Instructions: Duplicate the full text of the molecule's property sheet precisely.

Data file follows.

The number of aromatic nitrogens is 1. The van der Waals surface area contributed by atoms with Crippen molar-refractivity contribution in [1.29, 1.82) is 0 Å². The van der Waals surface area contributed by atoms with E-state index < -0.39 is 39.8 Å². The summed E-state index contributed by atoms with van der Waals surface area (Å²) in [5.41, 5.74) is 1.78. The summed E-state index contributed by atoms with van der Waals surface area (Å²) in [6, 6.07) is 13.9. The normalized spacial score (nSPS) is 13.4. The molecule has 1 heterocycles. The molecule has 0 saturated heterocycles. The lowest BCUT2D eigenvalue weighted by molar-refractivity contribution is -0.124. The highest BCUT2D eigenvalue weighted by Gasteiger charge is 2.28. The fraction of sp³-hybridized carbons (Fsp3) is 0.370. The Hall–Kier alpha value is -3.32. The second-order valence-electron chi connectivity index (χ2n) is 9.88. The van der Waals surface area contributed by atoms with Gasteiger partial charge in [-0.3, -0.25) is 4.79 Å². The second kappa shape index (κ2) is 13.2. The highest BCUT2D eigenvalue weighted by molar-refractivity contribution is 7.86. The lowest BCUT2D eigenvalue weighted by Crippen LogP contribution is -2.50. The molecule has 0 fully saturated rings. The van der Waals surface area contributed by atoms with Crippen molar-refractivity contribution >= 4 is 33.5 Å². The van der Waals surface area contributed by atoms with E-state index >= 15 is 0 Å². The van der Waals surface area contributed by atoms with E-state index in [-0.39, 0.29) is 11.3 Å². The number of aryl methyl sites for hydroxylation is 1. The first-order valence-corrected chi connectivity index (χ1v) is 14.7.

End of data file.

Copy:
The number of aromatic nitrogens is 1. The van der Waals surface area contributed by atoms with Crippen molar-refractivity contribution in [1.29, 1.82) is 0 Å². The van der Waals surface area contributed by atoms with E-state index < -0.39 is 39.8 Å². The summed E-state index contributed by atoms with van der Waals surface area (Å²) in [5.41, 5.74) is 1.78. The summed E-state index contributed by atoms with van der Waals surface area (Å²) in [6, 6.07) is 13.9. The normalized spacial score (nSPS) is 13.4. The molecule has 1 heterocycles. The molecule has 0 saturated heterocycles. The lowest BCUT2D eigenvalue weighted by molar-refractivity contribution is -0.124. The highest BCUT2D eigenvalue weighted by Gasteiger charge is 2.28. The fraction of sp³-hybridized carbons (Fsp3) is 0.370. The Hall–Kier alpha value is -3.32. The second-order valence-electron chi connectivity index (χ2n) is 9.88. The van der Waals surface area contributed by atoms with Gasteiger partial charge in [-0.3, -0.25) is 4.79 Å². The second kappa shape index (κ2) is 13.2. The highest BCUT2D eigenvalue weighted by molar-refractivity contribution is 7.86. The lowest BCUT2D eigenvalue weighted by Crippen LogP contribution is -2.50. The molecule has 0 fully saturated rings. The van der Waals surface area contributed by atoms with Crippen molar-refractivity contribution >= 4 is 33.5 Å². The van der Waals surface area contributed by atoms with E-state index >= 15 is 0 Å². The van der Waals surface area contributed by atoms with E-state index in [-0.39, 0.29) is 11.3 Å². The number of aryl methyl sites for hydroxylation is 1. The first-order valence-corrected chi connectivity index (χ1v) is 14.7.